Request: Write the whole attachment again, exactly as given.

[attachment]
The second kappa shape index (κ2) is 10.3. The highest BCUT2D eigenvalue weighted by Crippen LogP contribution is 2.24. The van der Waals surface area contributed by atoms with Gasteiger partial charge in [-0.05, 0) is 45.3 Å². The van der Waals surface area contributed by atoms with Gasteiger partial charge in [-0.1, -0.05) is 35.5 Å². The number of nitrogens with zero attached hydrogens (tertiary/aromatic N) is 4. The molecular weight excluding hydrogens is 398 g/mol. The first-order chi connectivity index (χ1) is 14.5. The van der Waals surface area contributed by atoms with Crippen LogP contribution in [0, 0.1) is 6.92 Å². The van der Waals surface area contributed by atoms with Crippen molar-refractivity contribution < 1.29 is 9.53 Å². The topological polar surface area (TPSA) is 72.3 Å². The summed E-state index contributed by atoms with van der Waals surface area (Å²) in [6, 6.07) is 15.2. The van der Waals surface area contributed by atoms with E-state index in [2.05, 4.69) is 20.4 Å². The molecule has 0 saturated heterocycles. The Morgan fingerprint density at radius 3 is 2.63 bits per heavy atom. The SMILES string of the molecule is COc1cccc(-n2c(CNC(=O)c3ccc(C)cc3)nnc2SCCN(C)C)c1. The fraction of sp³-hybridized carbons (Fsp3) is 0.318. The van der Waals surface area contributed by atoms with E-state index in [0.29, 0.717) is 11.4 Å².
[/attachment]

The second kappa shape index (κ2) is 10.3. The highest BCUT2D eigenvalue weighted by Crippen LogP contribution is 2.24. The van der Waals surface area contributed by atoms with Gasteiger partial charge in [-0.05, 0) is 45.3 Å². The van der Waals surface area contributed by atoms with Gasteiger partial charge in [-0.1, -0.05) is 35.5 Å². The number of nitrogens with zero attached hydrogens (tertiary/aromatic N) is 4. The molecular weight excluding hydrogens is 398 g/mol. The first-order chi connectivity index (χ1) is 14.5. The van der Waals surface area contributed by atoms with Crippen LogP contribution in [0, 0.1) is 6.92 Å². The van der Waals surface area contributed by atoms with Crippen molar-refractivity contribution < 1.29 is 9.53 Å². The topological polar surface area (TPSA) is 72.3 Å². The summed E-state index contributed by atoms with van der Waals surface area (Å²) in [6, 6.07) is 15.2. The van der Waals surface area contributed by atoms with E-state index in [2.05, 4.69) is 20.4 Å². The molecule has 0 saturated heterocycles. The Morgan fingerprint density at radius 3 is 2.63 bits per heavy atom. The SMILES string of the molecule is COc1cccc(-n2c(CNC(=O)c3ccc(C)cc3)nnc2SCCN(C)C)c1. The fraction of sp³-hybridized carbons (Fsp3) is 0.318. The van der Waals surface area contributed by atoms with E-state index in [0.29, 0.717) is 11.4 Å².